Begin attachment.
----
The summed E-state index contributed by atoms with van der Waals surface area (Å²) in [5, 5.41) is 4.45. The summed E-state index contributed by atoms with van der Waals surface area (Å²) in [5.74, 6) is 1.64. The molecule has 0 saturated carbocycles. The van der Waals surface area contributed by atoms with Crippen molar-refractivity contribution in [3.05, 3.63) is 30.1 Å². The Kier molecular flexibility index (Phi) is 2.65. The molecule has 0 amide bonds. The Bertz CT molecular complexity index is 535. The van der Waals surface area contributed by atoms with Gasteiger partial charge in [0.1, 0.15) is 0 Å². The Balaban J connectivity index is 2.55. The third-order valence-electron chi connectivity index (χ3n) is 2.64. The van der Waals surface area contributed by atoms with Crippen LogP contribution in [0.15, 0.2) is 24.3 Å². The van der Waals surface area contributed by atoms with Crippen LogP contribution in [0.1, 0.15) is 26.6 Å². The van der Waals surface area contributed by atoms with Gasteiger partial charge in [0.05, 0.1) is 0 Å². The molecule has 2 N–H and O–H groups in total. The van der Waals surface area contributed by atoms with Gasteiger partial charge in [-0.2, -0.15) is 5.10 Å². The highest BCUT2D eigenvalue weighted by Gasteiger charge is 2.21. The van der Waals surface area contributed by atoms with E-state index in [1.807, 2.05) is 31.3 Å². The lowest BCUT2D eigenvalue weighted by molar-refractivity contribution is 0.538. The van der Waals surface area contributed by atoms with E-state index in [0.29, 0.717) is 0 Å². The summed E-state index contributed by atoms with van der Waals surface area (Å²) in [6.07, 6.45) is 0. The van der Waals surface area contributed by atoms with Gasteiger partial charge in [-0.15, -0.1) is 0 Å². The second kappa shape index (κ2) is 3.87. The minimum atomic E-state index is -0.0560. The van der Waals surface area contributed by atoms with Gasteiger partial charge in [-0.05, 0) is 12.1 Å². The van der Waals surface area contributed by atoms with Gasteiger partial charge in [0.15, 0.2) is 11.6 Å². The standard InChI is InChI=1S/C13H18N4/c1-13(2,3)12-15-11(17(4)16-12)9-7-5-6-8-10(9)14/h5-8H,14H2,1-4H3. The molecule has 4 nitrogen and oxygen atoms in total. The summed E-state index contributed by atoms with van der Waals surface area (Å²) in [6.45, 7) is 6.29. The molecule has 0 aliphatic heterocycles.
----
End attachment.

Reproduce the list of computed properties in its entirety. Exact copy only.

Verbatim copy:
The summed E-state index contributed by atoms with van der Waals surface area (Å²) in [5, 5.41) is 4.45. The summed E-state index contributed by atoms with van der Waals surface area (Å²) in [5.74, 6) is 1.64. The molecule has 0 saturated carbocycles. The van der Waals surface area contributed by atoms with Crippen molar-refractivity contribution in [3.05, 3.63) is 30.1 Å². The Kier molecular flexibility index (Phi) is 2.65. The molecule has 0 amide bonds. The Bertz CT molecular complexity index is 535. The van der Waals surface area contributed by atoms with Gasteiger partial charge in [0.1, 0.15) is 0 Å². The Balaban J connectivity index is 2.55. The third-order valence-electron chi connectivity index (χ3n) is 2.64. The van der Waals surface area contributed by atoms with Crippen LogP contribution in [0.15, 0.2) is 24.3 Å². The van der Waals surface area contributed by atoms with Crippen LogP contribution in [0.1, 0.15) is 26.6 Å². The van der Waals surface area contributed by atoms with Gasteiger partial charge in [0.05, 0.1) is 0 Å². The molecule has 2 N–H and O–H groups in total. The van der Waals surface area contributed by atoms with Gasteiger partial charge in [-0.2, -0.15) is 5.10 Å². The highest BCUT2D eigenvalue weighted by Gasteiger charge is 2.21. The van der Waals surface area contributed by atoms with E-state index in [1.807, 2.05) is 31.3 Å². The lowest BCUT2D eigenvalue weighted by molar-refractivity contribution is 0.538. The van der Waals surface area contributed by atoms with E-state index in [0.29, 0.717) is 0 Å². The summed E-state index contributed by atoms with van der Waals surface area (Å²) in [6.07, 6.45) is 0. The van der Waals surface area contributed by atoms with Gasteiger partial charge in [-0.15, -0.1) is 0 Å². The second kappa shape index (κ2) is 3.87. The minimum atomic E-state index is -0.0560. The van der Waals surface area contributed by atoms with Gasteiger partial charge in [-0.05, 0) is 12.1 Å². The van der Waals surface area contributed by atoms with Gasteiger partial charge in [0.15, 0.2) is 11.6 Å². The standard InChI is InChI=1S/C13H18N4/c1-13(2,3)12-15-11(17(4)16-12)9-7-5-6-8-10(9)14/h5-8H,14H2,1-4H3. The molecule has 4 nitrogen and oxygen atoms in total. The summed E-state index contributed by atoms with van der Waals surface area (Å²) in [6.45, 7) is 6.29. The molecule has 0 aliphatic heterocycles.